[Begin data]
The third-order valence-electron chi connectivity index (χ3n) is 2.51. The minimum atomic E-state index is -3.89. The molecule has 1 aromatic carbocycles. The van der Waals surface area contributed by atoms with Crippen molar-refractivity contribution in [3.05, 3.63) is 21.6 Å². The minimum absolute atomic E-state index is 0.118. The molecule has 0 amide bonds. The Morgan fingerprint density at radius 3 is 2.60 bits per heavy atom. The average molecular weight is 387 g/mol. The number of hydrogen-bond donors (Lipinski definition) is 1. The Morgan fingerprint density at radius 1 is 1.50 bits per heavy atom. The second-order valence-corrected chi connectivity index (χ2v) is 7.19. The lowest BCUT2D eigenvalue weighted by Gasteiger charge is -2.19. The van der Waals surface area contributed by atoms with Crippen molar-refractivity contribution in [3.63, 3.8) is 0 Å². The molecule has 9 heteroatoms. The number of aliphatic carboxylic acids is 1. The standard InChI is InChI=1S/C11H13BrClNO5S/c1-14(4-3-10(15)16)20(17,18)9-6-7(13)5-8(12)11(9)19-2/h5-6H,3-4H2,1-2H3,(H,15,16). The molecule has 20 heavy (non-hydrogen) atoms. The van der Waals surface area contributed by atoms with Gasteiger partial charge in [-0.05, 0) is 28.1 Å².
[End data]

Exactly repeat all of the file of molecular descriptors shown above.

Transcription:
The third-order valence-electron chi connectivity index (χ3n) is 2.51. The minimum atomic E-state index is -3.89. The molecule has 1 aromatic carbocycles. The van der Waals surface area contributed by atoms with Crippen molar-refractivity contribution in [3.05, 3.63) is 21.6 Å². The minimum absolute atomic E-state index is 0.118. The molecule has 0 amide bonds. The Morgan fingerprint density at radius 3 is 2.60 bits per heavy atom. The average molecular weight is 387 g/mol. The number of hydrogen-bond donors (Lipinski definition) is 1. The Morgan fingerprint density at radius 1 is 1.50 bits per heavy atom. The second-order valence-corrected chi connectivity index (χ2v) is 7.19. The lowest BCUT2D eigenvalue weighted by Gasteiger charge is -2.19. The van der Waals surface area contributed by atoms with Crippen molar-refractivity contribution in [3.63, 3.8) is 0 Å². The molecule has 9 heteroatoms. The number of aliphatic carboxylic acids is 1. The standard InChI is InChI=1S/C11H13BrClNO5S/c1-14(4-3-10(15)16)20(17,18)9-6-7(13)5-8(12)11(9)19-2/h5-6H,3-4H2,1-2H3,(H,15,16). The molecule has 20 heavy (non-hydrogen) atoms. The van der Waals surface area contributed by atoms with Gasteiger partial charge in [-0.05, 0) is 28.1 Å².